‘India’s market boom coming to an end’


— Goldman Sachs sight stretched valuations, multiple macro headwinds and election risk as reasons.

Goldman Sachs has warned that India’s booming stock market may enter a period of caution amid elevated valuations, a likely slowdown in the economy and the upcoming elections.

Goldman Sachs also downgraded Indian stock markets the equivalent of a hold rating from buy. “The risk-reward for Indian equities is less favourable. The key reasons for our less optimistic view include, among others, stretched valuations, multiple macro headwinds in the near term and election event risk,” Goldman Sachs analysts wrote in a note.

On Monday, the Sensex and Nifty tumbled in morning trade, ending two sessions of strong rally. While Sensex plunged more than 400 points to dive below 38,000 levels, Nifty breached the 11,400 levels and dropped 125 points. The two-session rally last week had seen the Sensex rising 677 points, helped by strong buying by domestic institutional investors.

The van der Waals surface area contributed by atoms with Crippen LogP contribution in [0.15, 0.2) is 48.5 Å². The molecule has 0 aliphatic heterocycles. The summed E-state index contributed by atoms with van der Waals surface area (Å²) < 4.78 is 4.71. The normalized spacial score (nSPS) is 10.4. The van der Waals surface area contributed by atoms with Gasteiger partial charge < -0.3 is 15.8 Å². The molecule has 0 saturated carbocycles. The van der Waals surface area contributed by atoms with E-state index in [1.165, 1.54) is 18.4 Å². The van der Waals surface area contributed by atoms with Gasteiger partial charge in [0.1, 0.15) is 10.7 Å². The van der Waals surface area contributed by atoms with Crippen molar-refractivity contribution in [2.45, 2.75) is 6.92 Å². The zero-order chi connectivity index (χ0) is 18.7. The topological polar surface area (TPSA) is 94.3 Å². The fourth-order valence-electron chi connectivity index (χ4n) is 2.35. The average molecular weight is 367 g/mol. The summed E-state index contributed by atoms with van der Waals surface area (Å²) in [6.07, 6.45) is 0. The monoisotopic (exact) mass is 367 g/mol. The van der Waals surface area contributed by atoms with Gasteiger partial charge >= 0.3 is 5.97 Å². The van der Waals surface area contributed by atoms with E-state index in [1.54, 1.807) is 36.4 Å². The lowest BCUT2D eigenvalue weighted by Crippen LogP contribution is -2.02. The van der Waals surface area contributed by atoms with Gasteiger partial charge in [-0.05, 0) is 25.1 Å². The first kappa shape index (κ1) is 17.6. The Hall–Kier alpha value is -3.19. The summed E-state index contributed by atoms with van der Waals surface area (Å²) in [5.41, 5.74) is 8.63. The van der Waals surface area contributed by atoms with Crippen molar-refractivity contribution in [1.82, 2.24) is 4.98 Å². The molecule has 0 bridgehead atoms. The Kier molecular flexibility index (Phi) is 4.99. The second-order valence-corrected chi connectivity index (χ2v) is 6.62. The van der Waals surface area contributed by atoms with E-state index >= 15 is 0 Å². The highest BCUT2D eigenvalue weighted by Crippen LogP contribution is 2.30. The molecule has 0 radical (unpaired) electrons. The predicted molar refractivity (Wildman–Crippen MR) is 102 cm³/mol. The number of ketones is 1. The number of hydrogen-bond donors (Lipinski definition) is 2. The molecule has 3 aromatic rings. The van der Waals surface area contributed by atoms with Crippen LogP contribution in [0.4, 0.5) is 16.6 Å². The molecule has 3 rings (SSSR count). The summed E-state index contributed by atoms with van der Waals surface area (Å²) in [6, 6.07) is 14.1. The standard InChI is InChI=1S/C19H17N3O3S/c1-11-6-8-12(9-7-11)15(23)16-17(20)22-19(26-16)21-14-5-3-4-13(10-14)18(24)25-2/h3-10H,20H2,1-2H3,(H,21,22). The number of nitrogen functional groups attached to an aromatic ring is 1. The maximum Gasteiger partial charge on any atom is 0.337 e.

However, earlier last week, brokerage firm Morgan Stanley said Sensex would soar to 42,000 levels in September 2019. The firm said a strong upward swing in the earnings growth of companies will power Indian equities’ rally.

Monday’s losses in Sensex and nifty were due to the weak rupee and negative global cues caused by the imminent announcement of more US trade sanctions against China by US president Donald Trump.

Last week, researchers at JP Morgan said the world is edging closer to another bout of financial turmoil. The hallmarks of such an economic plunge will be a great liquidity crisis, a significant rout in US and emerging markets and a softening of the energy prices, the analysts said.

The researchers said that emerging market stock markets could see a rout that will wipe off up to 48 percent in value.

India’s benchmark stock index breached the 38,402 levels on August 20 in intra-day trade, taking a mere 16 months to rise 8,000 points.


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